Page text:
Woman gets 5 years prison for elderly exploitation in North Aurora

  • Mary E. McMillian, formerly Mary Pfingston, was sentenced to five years in prison for financial exploitation of an elderly woman she was being paid to help care for.

    Mary E. McMillian, formerly Mary Pfingston, was sentenced to five years in prison for financial exploitation of an elderly woman she was being paid to help care for.

 
 
Updated 3/23/2018 3:44 PM

A 41-year-old Joliet woman has been sentenced to five years in prison and ordered to pay nearly $34,000 restitution for stealing from a client while serving as a state-contracted ombuds at a North Aurora assisted-living facility in 2015.

Mary E. Pfingston, of the 3000 block of Hutchinson Street, was arrested in December on a host of felony charges accusing her of stealing from a woman at Ashbury Gardens while working as state contract worker for Senior Services Associates.

                                                                                                                                                                                                                       
 

Pfingston, who has since changed her name to Mary McMillan, pleaded guilty to felony financial exploitation of an elderly person in mid-February, a felony punishable by up to seven years in prison, and left it up to a judge to decide her fate Thursday.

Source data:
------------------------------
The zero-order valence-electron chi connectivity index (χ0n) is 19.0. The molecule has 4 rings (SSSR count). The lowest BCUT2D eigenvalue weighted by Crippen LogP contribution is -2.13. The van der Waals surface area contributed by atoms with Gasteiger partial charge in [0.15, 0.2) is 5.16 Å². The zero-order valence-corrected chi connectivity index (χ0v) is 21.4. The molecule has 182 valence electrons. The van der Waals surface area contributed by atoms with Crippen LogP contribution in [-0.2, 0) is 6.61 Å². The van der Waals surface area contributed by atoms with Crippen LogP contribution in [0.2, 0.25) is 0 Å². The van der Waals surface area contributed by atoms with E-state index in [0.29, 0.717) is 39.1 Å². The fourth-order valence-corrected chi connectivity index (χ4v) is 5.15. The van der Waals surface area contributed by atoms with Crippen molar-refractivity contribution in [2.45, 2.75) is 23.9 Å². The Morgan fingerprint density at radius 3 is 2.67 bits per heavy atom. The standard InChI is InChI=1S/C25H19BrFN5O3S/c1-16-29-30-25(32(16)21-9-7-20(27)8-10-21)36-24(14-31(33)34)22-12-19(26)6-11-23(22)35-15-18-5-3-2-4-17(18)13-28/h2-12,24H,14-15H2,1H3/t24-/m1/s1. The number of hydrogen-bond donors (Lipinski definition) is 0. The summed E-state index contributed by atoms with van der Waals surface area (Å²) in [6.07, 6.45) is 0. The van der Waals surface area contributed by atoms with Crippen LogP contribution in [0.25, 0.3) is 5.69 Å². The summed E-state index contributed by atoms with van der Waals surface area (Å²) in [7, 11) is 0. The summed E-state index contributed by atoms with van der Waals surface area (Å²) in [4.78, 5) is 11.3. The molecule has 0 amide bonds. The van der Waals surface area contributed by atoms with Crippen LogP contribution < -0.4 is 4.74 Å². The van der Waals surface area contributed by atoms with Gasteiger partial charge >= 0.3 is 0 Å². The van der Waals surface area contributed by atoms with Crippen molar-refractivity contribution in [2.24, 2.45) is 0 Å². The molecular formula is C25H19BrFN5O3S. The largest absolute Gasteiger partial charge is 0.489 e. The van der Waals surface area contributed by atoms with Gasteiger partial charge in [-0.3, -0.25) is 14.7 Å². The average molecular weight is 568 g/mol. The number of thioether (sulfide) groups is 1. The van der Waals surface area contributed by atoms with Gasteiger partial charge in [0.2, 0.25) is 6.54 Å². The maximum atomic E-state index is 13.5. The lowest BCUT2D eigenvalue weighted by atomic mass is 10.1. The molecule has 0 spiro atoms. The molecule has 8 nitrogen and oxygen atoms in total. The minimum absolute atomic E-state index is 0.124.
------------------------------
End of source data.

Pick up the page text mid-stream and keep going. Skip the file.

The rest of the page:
Kane County Judge D.J. Tegeler said society needs to protect its vulnerable, elderly population and noted she was still on probation after pleading guilty to stealing some $5,900 while working just two months in early 2014 as officer manager for a doctor in Joliet.

"We're not going to allow people to take advantage of, in any way, shape or form, any of our elderly citizens. It can't happen, those are the people who raised us," Tegeler said, noting the victim lost her home in Westmont and must rely on Medicaid and lacks money to choose the doctors she knows and trusts.

McMillan made a brief statement to the judge and ended with, "I am so sorry to everyone."

Defense attorney Gregory Reeder argued for probation and noted that $15,000 the victim gave was a "donation" to a cancer fund for McMillan's medical expenses. Tegeler, however, noted McMillan willfully ignored her training, which banned her and other ombuds from accepting gifts and donations from clients.

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The victim, who hoped to temporarily stay at the Ashbury Gardens, wrote a statement that was read in court by Assistant State's Attorney Sarah Seberger.

In it, the victim noted how she had a reverse mortgage but lost her home to foreclosure after McMillan stole from her and exhausted her line of credit. The woman wrote that "shock and stress" made her health deteriorate.

"Mary robbed me of my dignity and took away my hopes for how to live the rest of my life," read part of the letter.

McMillan has five years after her prison release to pay restitution.

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